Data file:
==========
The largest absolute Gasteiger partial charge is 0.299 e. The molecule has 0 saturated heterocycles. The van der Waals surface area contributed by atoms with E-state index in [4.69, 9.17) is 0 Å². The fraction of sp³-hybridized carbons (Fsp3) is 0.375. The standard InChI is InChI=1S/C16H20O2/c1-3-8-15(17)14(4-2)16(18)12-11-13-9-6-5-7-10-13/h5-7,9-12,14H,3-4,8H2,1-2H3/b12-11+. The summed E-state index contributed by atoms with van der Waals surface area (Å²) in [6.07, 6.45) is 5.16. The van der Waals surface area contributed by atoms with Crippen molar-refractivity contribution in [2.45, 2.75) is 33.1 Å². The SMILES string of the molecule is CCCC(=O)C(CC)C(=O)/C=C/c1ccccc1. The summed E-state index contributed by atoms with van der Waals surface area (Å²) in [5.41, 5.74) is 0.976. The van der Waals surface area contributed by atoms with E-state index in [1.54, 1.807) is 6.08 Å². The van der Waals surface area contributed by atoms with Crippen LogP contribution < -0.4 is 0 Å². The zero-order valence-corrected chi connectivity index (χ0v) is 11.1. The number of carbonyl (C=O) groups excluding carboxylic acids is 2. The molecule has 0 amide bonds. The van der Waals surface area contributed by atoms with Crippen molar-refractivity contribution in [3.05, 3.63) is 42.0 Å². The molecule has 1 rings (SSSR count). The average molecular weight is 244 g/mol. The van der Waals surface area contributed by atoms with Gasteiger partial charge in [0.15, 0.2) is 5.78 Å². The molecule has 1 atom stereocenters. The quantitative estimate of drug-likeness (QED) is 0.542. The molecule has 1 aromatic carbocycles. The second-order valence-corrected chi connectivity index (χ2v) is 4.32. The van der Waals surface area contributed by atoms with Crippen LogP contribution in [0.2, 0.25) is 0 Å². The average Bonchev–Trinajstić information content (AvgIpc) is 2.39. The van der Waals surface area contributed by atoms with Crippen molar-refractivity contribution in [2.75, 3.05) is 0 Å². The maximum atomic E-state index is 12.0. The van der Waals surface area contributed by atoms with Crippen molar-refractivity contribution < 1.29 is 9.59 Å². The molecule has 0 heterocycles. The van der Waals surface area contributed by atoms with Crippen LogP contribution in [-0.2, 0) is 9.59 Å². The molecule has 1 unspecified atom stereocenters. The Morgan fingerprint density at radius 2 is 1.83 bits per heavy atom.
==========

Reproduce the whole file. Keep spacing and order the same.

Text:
The largest absolute Gasteiger partial charge is 0.299 e. The molecule has 0 saturated heterocycles. The van der Waals surface area contributed by atoms with E-state index in [4.69, 9.17) is 0 Å². The fraction of sp³-hybridized carbons (Fsp3) is 0.375. The standard InChI is InChI=1S/C16H20O2/c1-3-8-15(17)14(4-2)16(18)12-11-13-9-6-5-7-10-13/h5-7,9-12,14H,3-4,8H2,1-2H3/b12-11+. The summed E-state index contributed by atoms with van der Waals surface area (Å²) in [6.07, 6.45) is 5.16. The van der Waals surface area contributed by atoms with Crippen molar-refractivity contribution in [2.45, 2.75) is 33.1 Å². The SMILES string of the molecule is CCCC(=O)C(CC)C(=O)/C=C/c1ccccc1. The summed E-state index contributed by atoms with van der Waals surface area (Å²) in [5.41, 5.74) is 0.976. The van der Waals surface area contributed by atoms with E-state index in [1.54, 1.807) is 6.08 Å². The van der Waals surface area contributed by atoms with Crippen LogP contribution < -0.4 is 0 Å². The zero-order valence-corrected chi connectivity index (χ0v) is 11.1. The number of carbonyl (C=O) groups excluding carboxylic acids is 2. The molecule has 0 amide bonds. The van der Waals surface area contributed by atoms with Crippen molar-refractivity contribution in [3.05, 3.63) is 42.0 Å². The molecule has 1 rings (SSSR count). The average molecular weight is 244 g/mol. The van der Waals surface area contributed by atoms with Gasteiger partial charge in [0.15, 0.2) is 5.78 Å². The molecule has 1 atom stereocenters. The quantitative estimate of drug-likeness (QED) is 0.542. The molecule has 1 aromatic carbocycles. The second-order valence-corrected chi connectivity index (χ2v) is 4.32. The van der Waals surface area contributed by atoms with Crippen LogP contribution in [0.2, 0.25) is 0 Å². The average Bonchev–Trinajstić information content (AvgIpc) is 2.39. The van der Waals surface area contributed by atoms with Crippen molar-refractivity contribution in [2.75, 3.05) is 0 Å². The maximum atomic E-state index is 12.0. The van der Waals surface area contributed by atoms with Crippen molar-refractivity contribution < 1.29 is 9.59 Å². The molecule has 0 heterocycles. The van der Waals surface area contributed by atoms with Crippen LogP contribution in [-0.2, 0) is 9.59 Å². The molecule has 1 unspecified atom stereocenters. The Morgan fingerprint density at radius 2 is 1.83 bits per heavy atom.